Minister apologises for Finas licensing rule for social media videos


Minister of Communications and Multimedia, Datuk Saifuddin Abdullah openly apologised to social media practitioners today over his recent statement in Parliament regarding the Malaysian National Film Development Corporation (Finas) licensing issue.

“As a minister, I should apologise, because when I replied about the issue in the Dewan Rakyat on July 23, I did so in a very straightforward manner. Apparently, politicians cannot be straight, when one is straight, he gets hammered.”

However, he said the matter was discussed in the Cabinet the next day, which decided the public could freely use platforms such as Youtube and Tik Tok to upload content.

“Don’t worry, no action will be taken. That freedom is fully guaranteed.”

Saifuddin made the apology while officiating the Southern Zone Youtube and Community Cinema Skills Worskshop at the Iskandar Malaysia Studios here, today.

He was then greeted with thunderous applause and cheers by more than 200 attendees at the event including popular Youtubers Mat Dan and Tuah Adzmi.

The two were among several Youtube celebrities invited as panelists in the two-day programme, which began today.

Organised by Finas, the programme aims to expose young talent to the latest media to generate income.

On July 23, Saifuddin became a hot topic for netizens when he reportedly said it was mandatory for producers – including on new media such as Youtube – to apply for a Film Production Licence and Filming Authentication Certificate, for distributing films via traditional channels or social media platforms.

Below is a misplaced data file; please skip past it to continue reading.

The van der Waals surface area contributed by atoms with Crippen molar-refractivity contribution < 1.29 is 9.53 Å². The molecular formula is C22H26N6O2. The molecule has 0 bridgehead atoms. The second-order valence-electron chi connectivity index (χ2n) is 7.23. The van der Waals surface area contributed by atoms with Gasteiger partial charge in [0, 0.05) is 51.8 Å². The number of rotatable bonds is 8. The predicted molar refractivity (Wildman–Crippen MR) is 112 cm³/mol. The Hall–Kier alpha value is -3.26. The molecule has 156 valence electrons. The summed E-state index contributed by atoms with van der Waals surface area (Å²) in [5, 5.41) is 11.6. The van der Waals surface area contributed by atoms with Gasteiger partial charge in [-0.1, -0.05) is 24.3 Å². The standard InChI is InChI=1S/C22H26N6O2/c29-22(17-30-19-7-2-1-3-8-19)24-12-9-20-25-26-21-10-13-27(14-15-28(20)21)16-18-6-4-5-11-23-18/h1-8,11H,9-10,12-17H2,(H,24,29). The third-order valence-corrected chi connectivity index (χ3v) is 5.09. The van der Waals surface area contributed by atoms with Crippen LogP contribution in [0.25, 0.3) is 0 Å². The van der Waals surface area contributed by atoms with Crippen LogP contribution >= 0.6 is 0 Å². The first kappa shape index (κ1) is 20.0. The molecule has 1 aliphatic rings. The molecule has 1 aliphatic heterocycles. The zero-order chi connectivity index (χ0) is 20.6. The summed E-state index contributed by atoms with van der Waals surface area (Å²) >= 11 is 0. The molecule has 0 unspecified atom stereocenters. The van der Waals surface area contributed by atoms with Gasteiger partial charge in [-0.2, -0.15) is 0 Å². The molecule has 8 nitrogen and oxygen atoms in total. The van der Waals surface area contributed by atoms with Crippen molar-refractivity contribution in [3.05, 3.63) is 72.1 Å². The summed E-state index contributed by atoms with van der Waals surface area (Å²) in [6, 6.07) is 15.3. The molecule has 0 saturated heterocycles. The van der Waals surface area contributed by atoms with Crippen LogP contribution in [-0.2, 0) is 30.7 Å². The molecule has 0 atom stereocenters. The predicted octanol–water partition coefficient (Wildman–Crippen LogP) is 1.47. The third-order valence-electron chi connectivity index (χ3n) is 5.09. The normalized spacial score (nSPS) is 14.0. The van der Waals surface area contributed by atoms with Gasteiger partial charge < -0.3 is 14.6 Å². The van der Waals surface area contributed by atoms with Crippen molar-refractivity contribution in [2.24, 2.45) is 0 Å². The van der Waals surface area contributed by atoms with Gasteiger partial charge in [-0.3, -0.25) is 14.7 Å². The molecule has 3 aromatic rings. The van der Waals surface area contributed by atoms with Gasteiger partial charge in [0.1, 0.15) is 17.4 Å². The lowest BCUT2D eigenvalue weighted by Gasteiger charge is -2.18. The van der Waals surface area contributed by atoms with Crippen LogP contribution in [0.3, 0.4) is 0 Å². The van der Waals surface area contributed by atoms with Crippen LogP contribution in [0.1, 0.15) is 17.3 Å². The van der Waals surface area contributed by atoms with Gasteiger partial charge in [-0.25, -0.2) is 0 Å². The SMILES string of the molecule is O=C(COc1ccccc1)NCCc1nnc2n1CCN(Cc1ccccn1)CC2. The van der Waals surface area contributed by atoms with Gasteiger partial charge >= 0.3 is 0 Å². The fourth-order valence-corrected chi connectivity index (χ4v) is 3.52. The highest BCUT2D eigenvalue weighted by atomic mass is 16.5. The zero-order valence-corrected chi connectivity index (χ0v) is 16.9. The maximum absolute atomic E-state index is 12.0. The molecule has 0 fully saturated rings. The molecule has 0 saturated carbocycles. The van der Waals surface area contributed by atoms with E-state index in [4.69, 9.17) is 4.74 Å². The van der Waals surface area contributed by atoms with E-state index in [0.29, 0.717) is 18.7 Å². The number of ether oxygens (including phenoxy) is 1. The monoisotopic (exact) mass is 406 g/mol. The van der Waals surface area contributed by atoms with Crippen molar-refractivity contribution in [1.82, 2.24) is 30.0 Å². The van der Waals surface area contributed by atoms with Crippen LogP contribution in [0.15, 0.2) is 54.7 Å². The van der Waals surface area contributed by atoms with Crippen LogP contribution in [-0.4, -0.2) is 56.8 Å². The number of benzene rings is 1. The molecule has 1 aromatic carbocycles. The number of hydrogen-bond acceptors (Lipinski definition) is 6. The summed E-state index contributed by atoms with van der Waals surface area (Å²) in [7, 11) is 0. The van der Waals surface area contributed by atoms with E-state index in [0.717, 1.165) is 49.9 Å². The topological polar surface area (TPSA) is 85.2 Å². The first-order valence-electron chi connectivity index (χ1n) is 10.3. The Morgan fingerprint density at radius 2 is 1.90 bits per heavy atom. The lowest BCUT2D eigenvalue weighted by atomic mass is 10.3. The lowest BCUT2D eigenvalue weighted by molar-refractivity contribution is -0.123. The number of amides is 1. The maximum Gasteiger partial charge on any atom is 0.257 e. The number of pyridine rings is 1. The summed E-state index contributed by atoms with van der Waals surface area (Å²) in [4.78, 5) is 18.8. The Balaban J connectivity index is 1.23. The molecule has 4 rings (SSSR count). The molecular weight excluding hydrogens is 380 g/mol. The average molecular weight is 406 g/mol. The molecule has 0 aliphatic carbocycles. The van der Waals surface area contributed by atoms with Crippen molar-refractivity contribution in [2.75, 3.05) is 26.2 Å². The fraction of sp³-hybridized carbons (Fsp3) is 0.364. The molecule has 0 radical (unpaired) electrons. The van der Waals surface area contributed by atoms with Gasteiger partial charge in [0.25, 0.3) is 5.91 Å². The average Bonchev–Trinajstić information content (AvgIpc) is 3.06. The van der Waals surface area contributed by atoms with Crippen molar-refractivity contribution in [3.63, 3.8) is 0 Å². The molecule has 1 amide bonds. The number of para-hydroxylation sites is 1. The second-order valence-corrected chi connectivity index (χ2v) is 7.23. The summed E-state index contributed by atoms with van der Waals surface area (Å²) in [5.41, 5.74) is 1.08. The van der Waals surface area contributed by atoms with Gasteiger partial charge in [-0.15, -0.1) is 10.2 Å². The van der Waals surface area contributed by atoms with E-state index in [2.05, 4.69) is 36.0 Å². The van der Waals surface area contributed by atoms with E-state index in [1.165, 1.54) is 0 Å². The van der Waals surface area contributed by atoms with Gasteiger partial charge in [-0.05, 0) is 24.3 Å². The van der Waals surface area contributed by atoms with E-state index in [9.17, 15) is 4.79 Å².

His statement invited criticism from various quarters, especially the younger generation, who form the majority of users on social media.

He further stressed the importance of self-regulation in the film industry, saying laws are unlikely to keep pace with rapid technological developments.

As such, local art practitioners should adopt the self-regulatory approach – especially with regard to the new media like YouTube to generate income, he said.

“I believe that apart from having regulations and laws gazetted by the government in Parliament, it is equally important to have an assurance of the widest freedom (possible) requiring art and culture practitioners to practise what is called self-regulation.

“Actually, this self-regulatory aspect is bigger than the regulations and laws gazetted by the government. We should remember that the worlds of film and technology are expanding extensively. Laws cannot possibly keep up with technological developments.

“Therefore, you can see that we are now stressing the anti-fake news campaign as it is part of the self-regulatory aspect.”

He was asked to comment on calls by Gabung Anak Seni president Ellie Suriati Omar for the government to impose licensing requirements on YouTube channel owners, purportedly to protect the rights and interests of the local film industry from this group which is out to reap personal profits.

Saifuddin said the government is amending the National Film Development Corporation Malaysia (Finas) Act 1981 but the process would take time.

“But we will gather the relevant experts including those producing short videos in this process.”

Saifuddin also said the ministry is cooperating with the Ministry of Tourism, Arts and Culture to form a Task Force on the Creative Industry soon, which would be tasked with helping the local creative industry expand in line with rapid technological developments.

– Bernama